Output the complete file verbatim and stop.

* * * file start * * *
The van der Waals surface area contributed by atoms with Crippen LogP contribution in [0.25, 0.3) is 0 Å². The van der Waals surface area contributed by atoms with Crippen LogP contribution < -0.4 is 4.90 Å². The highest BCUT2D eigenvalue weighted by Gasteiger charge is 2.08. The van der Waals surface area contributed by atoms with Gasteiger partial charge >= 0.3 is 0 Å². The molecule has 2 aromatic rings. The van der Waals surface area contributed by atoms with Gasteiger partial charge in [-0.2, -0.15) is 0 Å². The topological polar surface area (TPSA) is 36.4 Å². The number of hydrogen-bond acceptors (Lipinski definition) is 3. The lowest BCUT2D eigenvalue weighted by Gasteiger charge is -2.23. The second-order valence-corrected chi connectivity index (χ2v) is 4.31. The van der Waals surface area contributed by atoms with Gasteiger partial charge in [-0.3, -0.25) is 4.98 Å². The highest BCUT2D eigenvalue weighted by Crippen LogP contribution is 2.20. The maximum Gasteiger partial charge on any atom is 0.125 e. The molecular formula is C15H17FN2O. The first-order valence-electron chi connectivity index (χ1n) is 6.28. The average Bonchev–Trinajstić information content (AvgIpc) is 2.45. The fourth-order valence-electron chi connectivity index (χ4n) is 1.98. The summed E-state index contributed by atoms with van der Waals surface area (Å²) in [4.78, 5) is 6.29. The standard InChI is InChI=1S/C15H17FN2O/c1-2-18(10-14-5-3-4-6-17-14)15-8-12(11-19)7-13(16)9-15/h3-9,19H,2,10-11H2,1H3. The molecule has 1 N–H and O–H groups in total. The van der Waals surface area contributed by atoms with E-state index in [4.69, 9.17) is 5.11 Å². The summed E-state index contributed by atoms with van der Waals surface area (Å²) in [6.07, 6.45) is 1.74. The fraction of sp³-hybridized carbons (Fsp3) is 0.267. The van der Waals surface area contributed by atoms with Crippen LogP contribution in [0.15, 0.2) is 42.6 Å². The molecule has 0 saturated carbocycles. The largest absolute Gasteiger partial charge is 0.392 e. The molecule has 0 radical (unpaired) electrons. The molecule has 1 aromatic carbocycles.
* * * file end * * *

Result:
The van der Waals surface area contributed by atoms with Crippen LogP contribution in [0.25, 0.3) is 0 Å². The van der Waals surface area contributed by atoms with Crippen LogP contribution < -0.4 is 4.90 Å². The highest BCUT2D eigenvalue weighted by Gasteiger charge is 2.08. The van der Waals surface area contributed by atoms with Gasteiger partial charge >= 0.3 is 0 Å². The molecule has 2 aromatic rings. The van der Waals surface area contributed by atoms with Gasteiger partial charge in [-0.2, -0.15) is 0 Å². The topological polar surface area (TPSA) is 36.4 Å². The number of hydrogen-bond acceptors (Lipinski definition) is 3. The lowest BCUT2D eigenvalue weighted by Gasteiger charge is -2.23. The second-order valence-corrected chi connectivity index (χ2v) is 4.31. The van der Waals surface area contributed by atoms with Gasteiger partial charge in [-0.3, -0.25) is 4.98 Å². The highest BCUT2D eigenvalue weighted by Crippen LogP contribution is 2.20. The maximum Gasteiger partial charge on any atom is 0.125 e. The molecular formula is C15H17FN2O. The first-order valence-electron chi connectivity index (χ1n) is 6.28. The average Bonchev–Trinajstić information content (AvgIpc) is 2.45. The fourth-order valence-electron chi connectivity index (χ4n) is 1.98. The summed E-state index contributed by atoms with van der Waals surface area (Å²) in [4.78, 5) is 6.29. The standard InChI is InChI=1S/C15H17FN2O/c1-2-18(10-14-5-3-4-6-17-14)15-8-12(11-19)7-13(16)9-15/h3-9,19H,2,10-11H2,1H3. The molecule has 1 N–H and O–H groups in total. The van der Waals surface area contributed by atoms with E-state index in [4.69, 9.17) is 5.11 Å². The summed E-state index contributed by atoms with van der Waals surface area (Å²) in [6.07, 6.45) is 1.74. The fraction of sp³-hybridized carbons (Fsp3) is 0.267. The van der Waals surface area contributed by atoms with Crippen LogP contribution in [0.15, 0.2) is 42.6 Å². The molecule has 0 saturated carbocycles. The largest absolute Gasteiger partial charge is 0.392 e. The molecule has 0 radical (unpaired) electrons. The molecule has 1 aromatic carbocycles.